My knowledge of Queen Isabel of Castile is very limited. She is remembered for the Reconquista, the Spanish Inquisition and of course for sponsoring the voyages of Christopher Columbus. And being a fan of Tudor history, I knew of her as the mother of Catherine of Aragon, the first wife of King Henry VIII. But I’m interested in knowing more so I’m reading a couple of biographies about her, including this one.
Ms. Liss wrote this book in honor of the 500th anniversary of the landing of Christopher Columbus in North America and a revised edition was released in 2004 for the 500th anniversary of Isabel’s death. It is an academic work, printed by the University of Pennsylvania Press and has been on my shelf for some time. Liss is an expert on Isabel and the book is filled with many great details about the era and Isabel’s reign and personal life.
This is a comprehensive work. As I don’t know much about Spanish history, the short timeline Liss gives is most appreciated. Liss writes a great deal about Isabel’s motivations for her actions as monarch in the context of the history of Spain and she is possibly a bit of an apologist for Isabel. I realize we shouldn’t put our 21st century sensibilities onto an older era. But much of what Isabel did was repugnant as many of the aspects of this book describe.
There is also much to admire about Isabel. She and Ferdinand had something very rare; a loving marriage. She was adamant that her children be educated too, especially her daughters, giving them something she lacked as a child. Isabel worked very hard at consolidating government on the Iberian Peninsula and administering justice. While executing war on various surrounding kingdoms, Isabel acted as quartermaster, raising funds and supplies and getting them to the theater of operations. Basically, whatever Fernando needed, she delivered. When asked by her husband, she would appear before the troops to lift their spirits.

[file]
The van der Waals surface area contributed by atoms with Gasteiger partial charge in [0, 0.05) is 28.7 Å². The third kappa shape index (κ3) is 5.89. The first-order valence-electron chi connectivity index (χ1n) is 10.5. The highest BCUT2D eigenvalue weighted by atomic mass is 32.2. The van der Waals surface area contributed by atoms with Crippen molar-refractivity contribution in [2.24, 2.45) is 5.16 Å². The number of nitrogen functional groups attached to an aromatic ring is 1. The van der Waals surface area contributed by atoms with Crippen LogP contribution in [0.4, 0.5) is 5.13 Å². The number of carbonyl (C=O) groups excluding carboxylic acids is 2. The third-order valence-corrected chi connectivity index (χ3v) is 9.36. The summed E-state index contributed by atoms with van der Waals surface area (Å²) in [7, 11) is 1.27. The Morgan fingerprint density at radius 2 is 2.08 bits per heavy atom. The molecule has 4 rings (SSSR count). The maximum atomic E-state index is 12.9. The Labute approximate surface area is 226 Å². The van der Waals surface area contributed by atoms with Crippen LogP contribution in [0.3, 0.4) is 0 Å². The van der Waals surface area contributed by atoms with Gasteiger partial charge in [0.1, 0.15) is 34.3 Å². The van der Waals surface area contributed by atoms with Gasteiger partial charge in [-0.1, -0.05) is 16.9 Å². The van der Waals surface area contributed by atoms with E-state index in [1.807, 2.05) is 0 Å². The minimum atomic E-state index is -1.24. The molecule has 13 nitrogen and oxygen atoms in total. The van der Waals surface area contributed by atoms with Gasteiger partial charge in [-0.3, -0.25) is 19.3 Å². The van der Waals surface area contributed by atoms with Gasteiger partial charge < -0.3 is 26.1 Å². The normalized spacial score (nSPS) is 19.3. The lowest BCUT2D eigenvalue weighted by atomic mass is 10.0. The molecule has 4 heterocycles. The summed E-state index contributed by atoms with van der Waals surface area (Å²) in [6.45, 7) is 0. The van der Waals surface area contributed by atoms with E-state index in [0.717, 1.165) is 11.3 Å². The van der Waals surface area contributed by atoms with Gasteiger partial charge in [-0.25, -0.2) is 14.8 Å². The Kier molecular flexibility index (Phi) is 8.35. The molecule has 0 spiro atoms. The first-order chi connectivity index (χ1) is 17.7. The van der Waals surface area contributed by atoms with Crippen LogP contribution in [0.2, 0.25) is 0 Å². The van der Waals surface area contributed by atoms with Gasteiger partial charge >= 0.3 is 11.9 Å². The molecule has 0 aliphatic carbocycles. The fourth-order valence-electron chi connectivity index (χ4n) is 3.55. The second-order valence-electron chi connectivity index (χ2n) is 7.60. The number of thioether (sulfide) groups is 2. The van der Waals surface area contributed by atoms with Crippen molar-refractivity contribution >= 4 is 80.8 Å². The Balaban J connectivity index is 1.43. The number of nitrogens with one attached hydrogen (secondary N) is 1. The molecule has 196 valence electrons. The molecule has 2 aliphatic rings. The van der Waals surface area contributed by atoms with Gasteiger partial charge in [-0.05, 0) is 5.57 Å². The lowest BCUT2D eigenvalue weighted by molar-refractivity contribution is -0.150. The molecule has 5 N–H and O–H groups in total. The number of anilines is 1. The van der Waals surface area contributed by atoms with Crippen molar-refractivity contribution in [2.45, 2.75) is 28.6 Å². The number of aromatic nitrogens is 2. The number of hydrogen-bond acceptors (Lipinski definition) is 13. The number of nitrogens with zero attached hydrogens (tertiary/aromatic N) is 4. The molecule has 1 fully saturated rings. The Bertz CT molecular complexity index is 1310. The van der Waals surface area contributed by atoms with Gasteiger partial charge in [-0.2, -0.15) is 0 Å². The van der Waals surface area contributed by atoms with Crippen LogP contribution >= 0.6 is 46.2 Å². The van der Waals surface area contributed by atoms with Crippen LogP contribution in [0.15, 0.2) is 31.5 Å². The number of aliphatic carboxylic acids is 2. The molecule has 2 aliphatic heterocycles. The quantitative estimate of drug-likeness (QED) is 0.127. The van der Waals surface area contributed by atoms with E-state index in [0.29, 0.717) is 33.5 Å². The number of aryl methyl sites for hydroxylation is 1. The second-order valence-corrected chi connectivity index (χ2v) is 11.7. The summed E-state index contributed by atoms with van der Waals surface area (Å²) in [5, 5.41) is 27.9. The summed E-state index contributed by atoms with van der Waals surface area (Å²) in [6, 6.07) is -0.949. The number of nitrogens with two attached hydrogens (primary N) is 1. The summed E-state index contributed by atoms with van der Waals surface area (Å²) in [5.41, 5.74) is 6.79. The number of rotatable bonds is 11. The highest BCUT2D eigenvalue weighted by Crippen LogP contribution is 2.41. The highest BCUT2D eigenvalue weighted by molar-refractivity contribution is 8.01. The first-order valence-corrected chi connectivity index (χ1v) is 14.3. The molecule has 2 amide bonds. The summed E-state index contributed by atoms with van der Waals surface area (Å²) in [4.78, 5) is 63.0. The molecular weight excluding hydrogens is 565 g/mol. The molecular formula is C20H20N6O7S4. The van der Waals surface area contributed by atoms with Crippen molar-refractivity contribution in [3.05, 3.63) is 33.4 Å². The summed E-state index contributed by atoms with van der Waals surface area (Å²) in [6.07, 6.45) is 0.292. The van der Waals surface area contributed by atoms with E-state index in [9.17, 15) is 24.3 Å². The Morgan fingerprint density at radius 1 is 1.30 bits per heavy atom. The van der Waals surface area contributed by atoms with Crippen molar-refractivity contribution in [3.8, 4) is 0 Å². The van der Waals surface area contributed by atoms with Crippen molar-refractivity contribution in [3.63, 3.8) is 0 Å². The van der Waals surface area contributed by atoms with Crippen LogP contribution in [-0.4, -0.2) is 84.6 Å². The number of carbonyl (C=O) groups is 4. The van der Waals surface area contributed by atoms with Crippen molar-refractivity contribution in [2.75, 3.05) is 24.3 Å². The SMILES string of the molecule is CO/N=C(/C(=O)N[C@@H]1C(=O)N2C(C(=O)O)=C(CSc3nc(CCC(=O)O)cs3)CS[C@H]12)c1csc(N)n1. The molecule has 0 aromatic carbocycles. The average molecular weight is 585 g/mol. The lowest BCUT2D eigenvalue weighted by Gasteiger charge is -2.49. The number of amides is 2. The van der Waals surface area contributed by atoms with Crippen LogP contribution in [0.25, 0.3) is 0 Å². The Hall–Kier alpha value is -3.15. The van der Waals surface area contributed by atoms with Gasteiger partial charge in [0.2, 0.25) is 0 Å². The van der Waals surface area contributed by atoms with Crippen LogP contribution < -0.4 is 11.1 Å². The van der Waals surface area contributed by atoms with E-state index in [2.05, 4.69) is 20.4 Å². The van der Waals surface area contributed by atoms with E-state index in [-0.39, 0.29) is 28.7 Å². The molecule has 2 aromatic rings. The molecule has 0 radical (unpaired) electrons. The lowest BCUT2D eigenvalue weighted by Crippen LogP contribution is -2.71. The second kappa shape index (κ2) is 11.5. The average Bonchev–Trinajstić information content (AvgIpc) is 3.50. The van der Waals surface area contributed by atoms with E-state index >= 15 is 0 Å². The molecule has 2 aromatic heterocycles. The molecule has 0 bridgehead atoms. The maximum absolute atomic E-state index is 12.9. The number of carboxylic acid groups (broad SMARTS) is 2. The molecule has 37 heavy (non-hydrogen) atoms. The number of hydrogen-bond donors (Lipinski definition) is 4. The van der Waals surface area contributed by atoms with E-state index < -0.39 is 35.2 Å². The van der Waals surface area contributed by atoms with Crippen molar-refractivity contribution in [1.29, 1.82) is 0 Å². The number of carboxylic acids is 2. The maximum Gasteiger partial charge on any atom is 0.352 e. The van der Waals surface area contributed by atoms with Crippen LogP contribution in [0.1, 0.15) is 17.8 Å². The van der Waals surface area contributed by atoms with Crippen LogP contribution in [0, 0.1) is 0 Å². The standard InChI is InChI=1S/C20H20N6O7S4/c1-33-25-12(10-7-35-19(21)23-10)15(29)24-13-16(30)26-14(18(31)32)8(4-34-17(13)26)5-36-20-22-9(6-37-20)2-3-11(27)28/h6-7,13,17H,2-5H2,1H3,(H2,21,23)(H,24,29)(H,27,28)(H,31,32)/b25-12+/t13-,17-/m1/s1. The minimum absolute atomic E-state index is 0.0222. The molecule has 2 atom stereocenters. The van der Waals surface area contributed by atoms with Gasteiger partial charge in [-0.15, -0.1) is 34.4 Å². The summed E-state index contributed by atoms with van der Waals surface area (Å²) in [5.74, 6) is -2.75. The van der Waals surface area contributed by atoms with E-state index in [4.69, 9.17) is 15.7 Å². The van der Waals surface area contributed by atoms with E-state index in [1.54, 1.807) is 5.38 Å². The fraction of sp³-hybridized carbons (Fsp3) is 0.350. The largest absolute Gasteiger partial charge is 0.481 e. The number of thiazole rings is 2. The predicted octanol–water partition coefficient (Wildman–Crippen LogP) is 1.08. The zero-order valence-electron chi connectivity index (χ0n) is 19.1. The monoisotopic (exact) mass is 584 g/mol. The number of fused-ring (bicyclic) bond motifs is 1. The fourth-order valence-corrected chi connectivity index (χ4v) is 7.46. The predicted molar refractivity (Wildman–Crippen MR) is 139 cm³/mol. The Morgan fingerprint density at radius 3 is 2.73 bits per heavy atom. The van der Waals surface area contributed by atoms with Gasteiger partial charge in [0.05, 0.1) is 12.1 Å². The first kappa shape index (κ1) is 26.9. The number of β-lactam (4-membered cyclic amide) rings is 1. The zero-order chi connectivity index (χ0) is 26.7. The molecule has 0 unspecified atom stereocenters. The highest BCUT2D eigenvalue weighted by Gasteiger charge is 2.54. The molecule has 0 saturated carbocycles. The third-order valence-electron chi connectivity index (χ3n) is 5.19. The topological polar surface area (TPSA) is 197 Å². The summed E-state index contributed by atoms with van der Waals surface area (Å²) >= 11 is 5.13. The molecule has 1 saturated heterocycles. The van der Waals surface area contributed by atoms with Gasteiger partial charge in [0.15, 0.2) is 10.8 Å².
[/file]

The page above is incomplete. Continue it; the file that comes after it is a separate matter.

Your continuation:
I loved the description of Isabel’s first meeting with her future husband Fernando of Aragon. It was quite romantic. There is an honest assessment of her relationship with her daughter Juana, also known as Juana la Loca. While Isabel knew Juana had mental difficulties, she followed tradition and wrote in her will that she was to succeed her as Queen of Castile. The epilogue of the book describes how a lot of Isabel’s lifetime work for Spain was undone by Juana.
To be honest, Liss’ grammar and syntax are dense and a little hard to read. This is not a curl up with the cat and cuppa tea read and is more suited for historical research. But I still recommend it if you want to learn more about this complex and admirable queen as the details of her reign are extraordinary. On to the next biography.